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The picture is very, very slowly being pieced together in the slow-churning minds of the star-crossed lovers: both are entertaining the possibility that the other is the one they made the promise to, but progress remains slow. Meanwhile, while it’s clear Raku has a crush on Kosaki, Ruri is growing more and more perplexed with Raku and Chitoge, probably beause she sees as we do without even knowing it that the fake relationship grows more and more real the more time they spend with each other.

Yet again Raku and Kosaki’s progress is mitigated by a similar development with Chitoge, as he is the one to drop everything and dive in after her when she cramps in the pool. Kosaki is spared having to see them lock lips (she doesn’t need mouth-to-mouth, though Shuu tries to make it happen for Raku), but Chitoge learns yet again that Raku isn’t the gutless bean sprout she’d created in her mind…except, apparently, when it comes to going after who he truly wants.

7_very_goodRating:7 (Very Good)

Stray Observations:

  • The Girl’s locker room is apparently “very retro”, which is why the key is so easily mistakable for an ornate locket.
  • We don’t know if the voices of the characters are sped up in production, but if they’re not Touyama Nao and Uchiyama Kouki deserve props for some seriously articulate high-speed, spirited arguing this week.
  • There’s no official episode count for Nisekoi as of yet, but it’s starting to look likely there’ll be two cours, since there’s two main characters hiding in the shadows of the OP that haven’t even been introduced yet.
  • We like how the omakes typically add texture to the main story, rather than act as random standalones. To whit: we catch insightful glimpses of Chitoge, Raku and Kosaki dealing with Valentines Day in junior high.
  • After that, Chitoge visits Raku’s house for New Years and learns he’s a kickass Enka singer. Nothing much manlier than that!

Nisekoi – 04

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If left to their own devices, Raku and Kosaki would remain stationary for eternity, so it’s up to their respective friends-of-the-same-sex to nudge them towards some kind of action. Enter Maiko Shuu (Kaji Yuki) and Miyamoto Ruri (Uchiyama Yumi), who immediately establish themselves as the most perceptive people in the cast by far, which is to say they’re not dense as insulation foam. Both of them see right through Raku and Chitoge’s sorry excuse for a fake relationship, and at the same time, know full well that Kosaki has the hots for Raku and vice versa. If anything, they’re a pretty annoyed the two haven’t become an item yet, and now things are complicated by Chitoge.

Realizing nothing will happen if Raku and Kosaki aren’t at least in regular contact, Ruri arranges a study group at Raku’s manor. Kosaki’s presence in Raku’s house, his room, and right beside him is more than he can take, rendering him totally unhelpful in the homework department, while Onodera is equally nervous (she really digs the fact Raku’s room smells like him). Their odd behavior is not lost on Ruri or Shuu, but the yakuzas are just upset Raku isn’t putting any moves on Chitoge, so they set a very silly and obvious trap, and the two fake lovers end up locked in the dark together. This situation essentially nullifies Ruri’s original intent to bring Raku and Onodera back together, and further muddies Raku’s romantic waters.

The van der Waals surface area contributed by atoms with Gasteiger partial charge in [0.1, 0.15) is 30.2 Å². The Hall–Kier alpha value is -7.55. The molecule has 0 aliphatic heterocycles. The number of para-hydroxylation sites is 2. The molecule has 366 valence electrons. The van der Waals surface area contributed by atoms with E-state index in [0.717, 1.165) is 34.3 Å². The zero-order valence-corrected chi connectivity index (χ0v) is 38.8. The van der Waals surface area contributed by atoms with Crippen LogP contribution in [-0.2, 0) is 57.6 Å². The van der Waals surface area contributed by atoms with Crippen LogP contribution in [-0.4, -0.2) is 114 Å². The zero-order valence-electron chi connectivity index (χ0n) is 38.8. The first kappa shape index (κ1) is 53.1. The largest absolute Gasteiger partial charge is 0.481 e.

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That’s because Chitoge turns out to be severely nyctophobic and claustrophobic (due to a traumatic five-hour experience in a washing machine). Her harsh facade melts away, revealing her weak side. In the dark stillness, with her clutching him tightly from behind, Raku notices for the first time just how beautiful she is. When he refuses to leave her alone while he climbs a ladder out to get help, Chitoge notices that once again, Raku is being a cool, considerate gentleman, and has no choice but to add that to the growing list of positive qualities he possesses. They come very very close to kissing, thanks to her perfectly-timed trip-fall.

Then Claude bursts in, gun drawn, followed by Kosaki who both get the wrong idea about the couple being locked in the shed together, and undo whatever progress Raku had made with Kosaki, which was minimal anyway. But we don’t think Claude and Kosaki’s idea was completely wrong. After all, we hear Raku thinking to himself he can’t fall for Chitoge; he’s already promised his heart to Kosaki (despite not knowing she’s the keeper of the key). Chitoge too feels the need to ammend her own diary to admit Raku did good today, and she’s determined not to fall for him. But it’s clearly already happening. One fact that may be in Shuu and Ruri’s blind spot: it’s not necessarily the love Raku and Chitoge are faking; it’s the hate.

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Rating: 8 
(Great)

Stray Observations:

  • Another reason Chitoge has not to hate Raku: he’s helped her find her social bearings at school, and she’s smiling a lot more as a result.
  • Hiyama Nobuyuki is his exuberant best playing fiery warrior-types, and his Ryuu here is no exception, adding zest and vitality to a bit role.
  • While Shuu and Ruri know full well Raku’s feelings for Kosaki, Chitoge has no idea. But interestingly, she worships Kosaki as the Perfect Girl just as Raku does, and isn’t taken aback at all by his ebullient praise.
  • Shuu points out twice that he and Ruri should be pals because “after all, they both wear glasses.” Ruri isn’t convinced.
  • As much as we hate her doing them, Kosaki’s “crazed panic flights” are fun to watch.